Health CS, Mutahi Kagwe, while addressing the media on Friday, March 27 at Afya House, Nairobi, announced that Kenya would not be releasing any medics to the United States after the US government made an appeal to all nations.
“We recently asked our medics who were on leave to return to work. We will not release our doctors. If a request comes and we are able to help, then we will do it on the basis of government to government and there would be no individual moves ( a medic’s voluntary initiative). However, this is an international issue. No one is superior and inferior,” Kagwe responded.
The United States government, under President Donald Trump, has reached out to medical practitioners in the entire world, seeking for help as Coronavirus (Covid-19) cases upsurged in the US.
According to a report by CNN on Friday, March 27, the US now has the highest number of known cases of Coronavirus in the world with more than 82,000, surpassing China and Italy.
On Thursday, March 26, the US Department of State, Consular Affairs made the plea via their website and social media pages, urging medical professionals to seek an appointment with their embassies.
“We encourage medical professionals seeking to work in the United States on a work or exchange visitor visa, particularly those working to treat or mitigate the effects of Covid-19, to reach out to the nearest embassy or consulate to request a visa appointment.
“For those foreign medical professionals already in the United States, J-1 Alien Physicians (medical residents) may consult with their program sponsor, to extend their programs in the United States. Generally, a J-1 program for a foreign medical resident can be extended one year at a time for up to seven years,” an excerpt on the website reads.
Kenya is one of the countries that have been affected by brain drain over the past years, as students and professionals, especially those in the medical field, relocated to the United States in search of greener pastures.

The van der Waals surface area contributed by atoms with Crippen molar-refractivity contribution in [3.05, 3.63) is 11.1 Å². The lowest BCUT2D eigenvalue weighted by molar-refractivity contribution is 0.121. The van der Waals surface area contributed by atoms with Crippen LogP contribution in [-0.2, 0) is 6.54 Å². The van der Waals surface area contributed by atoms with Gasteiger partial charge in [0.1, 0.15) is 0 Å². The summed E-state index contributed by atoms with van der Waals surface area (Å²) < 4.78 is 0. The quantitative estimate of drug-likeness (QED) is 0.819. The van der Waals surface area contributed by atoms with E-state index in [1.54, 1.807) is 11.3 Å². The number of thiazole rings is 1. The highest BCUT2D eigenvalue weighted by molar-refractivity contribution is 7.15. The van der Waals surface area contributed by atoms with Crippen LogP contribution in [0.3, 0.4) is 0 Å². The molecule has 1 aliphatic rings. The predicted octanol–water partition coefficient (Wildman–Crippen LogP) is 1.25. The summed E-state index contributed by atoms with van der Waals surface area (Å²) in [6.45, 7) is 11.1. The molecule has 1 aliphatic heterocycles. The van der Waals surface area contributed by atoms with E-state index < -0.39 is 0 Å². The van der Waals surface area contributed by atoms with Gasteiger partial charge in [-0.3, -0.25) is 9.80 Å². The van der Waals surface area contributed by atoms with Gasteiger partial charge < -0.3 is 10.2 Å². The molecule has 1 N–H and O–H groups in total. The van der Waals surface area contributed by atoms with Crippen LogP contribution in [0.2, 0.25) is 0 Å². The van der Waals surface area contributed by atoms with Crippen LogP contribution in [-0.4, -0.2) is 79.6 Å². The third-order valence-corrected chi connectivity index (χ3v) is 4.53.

In August 2016 Interior Cabinet Secretary Fred Matiang’i, then Education CS, urged African governments to curb the number of doctors seeking employment abroad, arguing that it cost sub-Saharan Africa up to $2 billion (Ksh203 billion) to train the medics.
“The migration of trained health workers from poorer countries to richer ones exacerbates the problem of already weak health systems in low-income countries battling epidemics of infectious diseases like HIV/AIDS and tuberculosis (TB) and malaria and lately, Ebola,” Matiang’i stated during the 6th Annual Medical Education Partnership (MEPI) Symposium in Nairobi.
As Trump reaches out for help, many nations including Kenya are also fighting the Covid-19 outbreak, with 31 cases and one death confirmed in Kenya. Other African countries that have confirmed cases include Nigeria, Rwanda, Tanzania, Ethiopia, with South Africa already on lockdown.
One critical issue staring in the face of African nations is the weak health system, with the countries depending on foreign aid, from the World Bank and philanthropists such as Jack Ma, who donated 20,000 test kits, 100,000 masks and 1,000 medical protective suits and face shields.
In Kenya, medical practitioners have lamented over the lack of medical equipment as they face the tragedy. The Kenya Medical Practitioners, Pharmacists and Dentists Union urged the government to recruit 5,000 more health workers.
“We need an additional 1,000 doctors, 3,000 nurses, 500 psychologists and any other cadres. A minimum of 5,000 workers,” KMPDU Secretary-General Dr Ouma Oluga stated in an interview with Citizen TV on Thursday, March 26.
On Tuesday, March 24, Trump was in the spotlight for reportedly issuing misleading information as he made an address at the White House on Friday, March 20, claiming that three drugs, chloroquine, hydroxychloroquine, azithromycin drugs had shown positive results in treating the Covid-19 virus.
Kenyan medics raised an alarm on how the drugs were then purchased over the counter, without prescription as Kenyans sought the cure for Covid-19.